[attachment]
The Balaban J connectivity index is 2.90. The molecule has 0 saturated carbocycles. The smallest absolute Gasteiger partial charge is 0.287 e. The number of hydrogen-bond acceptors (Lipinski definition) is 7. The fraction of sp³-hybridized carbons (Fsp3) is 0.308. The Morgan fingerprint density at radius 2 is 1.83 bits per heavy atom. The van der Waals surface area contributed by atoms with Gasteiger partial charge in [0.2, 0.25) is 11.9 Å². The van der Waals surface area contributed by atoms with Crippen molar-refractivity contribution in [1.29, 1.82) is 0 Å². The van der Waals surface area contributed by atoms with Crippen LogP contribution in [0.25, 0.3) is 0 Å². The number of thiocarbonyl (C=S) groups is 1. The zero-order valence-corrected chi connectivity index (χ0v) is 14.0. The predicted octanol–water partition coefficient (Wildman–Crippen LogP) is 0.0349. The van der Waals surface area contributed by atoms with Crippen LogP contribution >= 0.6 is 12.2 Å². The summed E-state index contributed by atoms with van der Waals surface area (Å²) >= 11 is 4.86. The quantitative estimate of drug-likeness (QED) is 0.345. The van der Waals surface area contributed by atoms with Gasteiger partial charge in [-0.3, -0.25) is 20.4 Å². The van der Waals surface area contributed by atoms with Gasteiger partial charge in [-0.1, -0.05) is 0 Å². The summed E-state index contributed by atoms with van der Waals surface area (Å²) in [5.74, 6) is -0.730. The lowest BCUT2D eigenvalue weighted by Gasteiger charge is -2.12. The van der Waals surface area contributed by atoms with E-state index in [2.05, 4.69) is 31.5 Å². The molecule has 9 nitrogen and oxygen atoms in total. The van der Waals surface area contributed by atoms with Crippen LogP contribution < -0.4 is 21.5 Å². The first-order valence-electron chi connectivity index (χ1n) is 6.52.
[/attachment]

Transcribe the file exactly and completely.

The Balaban J connectivity index is 2.90. The molecule has 0 saturated carbocycles. The smallest absolute Gasteiger partial charge is 0.287 e. The number of hydrogen-bond acceptors (Lipinski definition) is 7. The fraction of sp³-hybridized carbons (Fsp3) is 0.308. The Morgan fingerprint density at radius 2 is 1.83 bits per heavy atom. The van der Waals surface area contributed by atoms with Gasteiger partial charge in [0.2, 0.25) is 11.9 Å². The van der Waals surface area contributed by atoms with Crippen molar-refractivity contribution in [1.29, 1.82) is 0 Å². The van der Waals surface area contributed by atoms with Crippen LogP contribution in [0.25, 0.3) is 0 Å². The number of thiocarbonyl (C=S) groups is 1. The zero-order valence-corrected chi connectivity index (χ0v) is 14.0. The predicted octanol–water partition coefficient (Wildman–Crippen LogP) is 0.0349. The van der Waals surface area contributed by atoms with Crippen LogP contribution >= 0.6 is 12.2 Å². The summed E-state index contributed by atoms with van der Waals surface area (Å²) >= 11 is 4.86. The quantitative estimate of drug-likeness (QED) is 0.345. The van der Waals surface area contributed by atoms with Gasteiger partial charge in [-0.3, -0.25) is 20.4 Å². The van der Waals surface area contributed by atoms with Gasteiger partial charge in [-0.1, -0.05) is 0 Å². The summed E-state index contributed by atoms with van der Waals surface area (Å²) in [5.74, 6) is -0.730. The lowest BCUT2D eigenvalue weighted by Gasteiger charge is -2.12. The van der Waals surface area contributed by atoms with E-state index in [2.05, 4.69) is 31.5 Å². The molecule has 9 nitrogen and oxygen atoms in total. The van der Waals surface area contributed by atoms with Crippen LogP contribution < -0.4 is 21.5 Å². The first-order valence-electron chi connectivity index (χ1n) is 6.52.